Returning to our aim, we can describe in detail the extraction of the espresso coffee and start the construction of a proper model. Firstly, we should identify the main processes occurring during the extraction and, even before, what are the main elements involved. Water, roast and ground coffee are in the spotlight. Water is the carrier liquid that allows the whole extraction (Illy and Viani, 2005). As usual in traditional brewing, water is hot at about 93°C. In espresso extraction, water hits coffee with high pressure, at about 9 bar. Roast and ground coffee is the material that undergoes extraction and, for the espresso, it shows an essential feature: it must be tamped into the filter basket in order to be sufficiently compact and, at the same time, leave some void spaces among the coffee grains. The compactness is necessary to offer a sufficient resistance to the pressurised water impact; on the other hand, the void portion is unavoidable to create water flow into the ground coffee powder (Illy and Viani, 2005). Such void spaces are called pores and this feature conveys the technical name for the coffee in the filter basket: porous medium. Now, how do these elements interact during the extraction? Pressurised hot water enters the basket filled with the roast and ground coffee suitably tamped; the water flows through the void spaces among coffee grains and it dissolves various chemical substances from the wetted coffee grains; at the same time, the water also removes some amount of fine particles from the coffee powder, as shown in Figure 1.
Figure 1. Coffee in-silico physico-chemical processes
The previous phases are translated into these main physico-chemical processes:
• the fluid flow within the porous medium that mainly consists of water;
• the dynamics, namely the behaviour, of the dissolved chemical compounds and oily substances extracted by the warm fluid from the porous medium, which undergo dissolution and transport processes;
• the dynamics of the fine particles removed by the fluid from the porous medium, which undergo erosion and transport processes;
• the changing of the porous medium due to dissolution and erosion;
• the heat exchange between the fluid and the porous medium.
This rigorous description of the coffee extraction is referred to as the percolation of a fluid in a porous medium. The percolation also describes similar phenomena in other fields, like hydrogeology, where a widely studied phenomenon of percolation is the water infiltration in soils with transport of contaminants.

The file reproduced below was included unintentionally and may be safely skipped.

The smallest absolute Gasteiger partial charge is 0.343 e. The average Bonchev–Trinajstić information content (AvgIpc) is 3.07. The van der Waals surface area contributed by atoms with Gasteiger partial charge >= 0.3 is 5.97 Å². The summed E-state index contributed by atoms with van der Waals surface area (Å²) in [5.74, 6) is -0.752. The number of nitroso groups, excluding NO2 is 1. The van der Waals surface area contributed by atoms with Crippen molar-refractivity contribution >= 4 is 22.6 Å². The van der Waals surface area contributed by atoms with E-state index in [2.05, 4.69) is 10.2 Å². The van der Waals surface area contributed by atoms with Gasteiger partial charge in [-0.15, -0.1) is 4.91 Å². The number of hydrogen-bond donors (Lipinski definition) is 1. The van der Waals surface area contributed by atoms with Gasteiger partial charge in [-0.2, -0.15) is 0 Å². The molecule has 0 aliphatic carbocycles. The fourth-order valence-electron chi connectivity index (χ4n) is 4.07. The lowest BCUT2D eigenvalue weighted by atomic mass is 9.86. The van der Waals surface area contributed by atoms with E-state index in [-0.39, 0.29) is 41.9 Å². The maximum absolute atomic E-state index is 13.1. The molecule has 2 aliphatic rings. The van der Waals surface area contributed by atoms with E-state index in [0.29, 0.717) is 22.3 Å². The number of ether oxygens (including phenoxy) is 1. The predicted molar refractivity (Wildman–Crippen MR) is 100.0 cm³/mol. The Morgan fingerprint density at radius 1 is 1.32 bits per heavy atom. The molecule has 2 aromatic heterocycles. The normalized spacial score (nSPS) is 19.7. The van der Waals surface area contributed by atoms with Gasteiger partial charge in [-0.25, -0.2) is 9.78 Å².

Finally, when dealing with a fluid flow, Fluid Dynamics deserves a mention. As suggested by the name itself, Fluid Dynamics is the discipline that studies fluids in movement. Mathematicians, physicists and engineers apply it in their studies, and we will use it to formulate a percolation model. Fluid Dynamics creates the thrust on the wings of an aircraft that permits it to fly, or allows a wind turbine to slow down and stop, or makes a football player score directly from the corner kick. Thus, among these surprising things, why not take advantage of Fluid Dynamics to prepare an equally astonishing in-silico coffee?
Dr. Giacomini has a PHD in Applied Mathematics and is a Post Doctoral Researcher at the University of Camerino. Her main research interests are Fluid Dynamics models for the study of real-life problems.
Preedy, V. R. (Ed.). (2015). Coffee in health and disease prevention. Academic Press.
Moroney, K. M., et al. (2016). Coffee extraction kinetics in a well mixed system. J. Math. Ind. 7.1. doi: 10.1186/s13362-016-0024-6.
Cameron, M. I., et al. (2020). Systematically Improving Espresso: Insights from Mathematical Modeling and Experiment. Matter 2.3: 631-648. https://doi.org/10.1016/j.matt.2019.12.019.
Giacomini, J., et al. (2020). Water flow and transport in porous media for in-silico espresso coffee. International Journal of Multiphase Flow, 126, 103252. https://doi.org/10.1016/j.ijmultiphaseflow.2020.103252
Illy, A., Viani, R. (2005). Espresso Coffee: The Science of Quality. Academic Press.
Complimenti! Ottima e rigorosa descrizione della perculazione del caffè Quindi, tra queste cose sorprendenti, perché non sfruttare la Fluid Dynamics per preparare un caffè in-silico altrettanto sorprendente?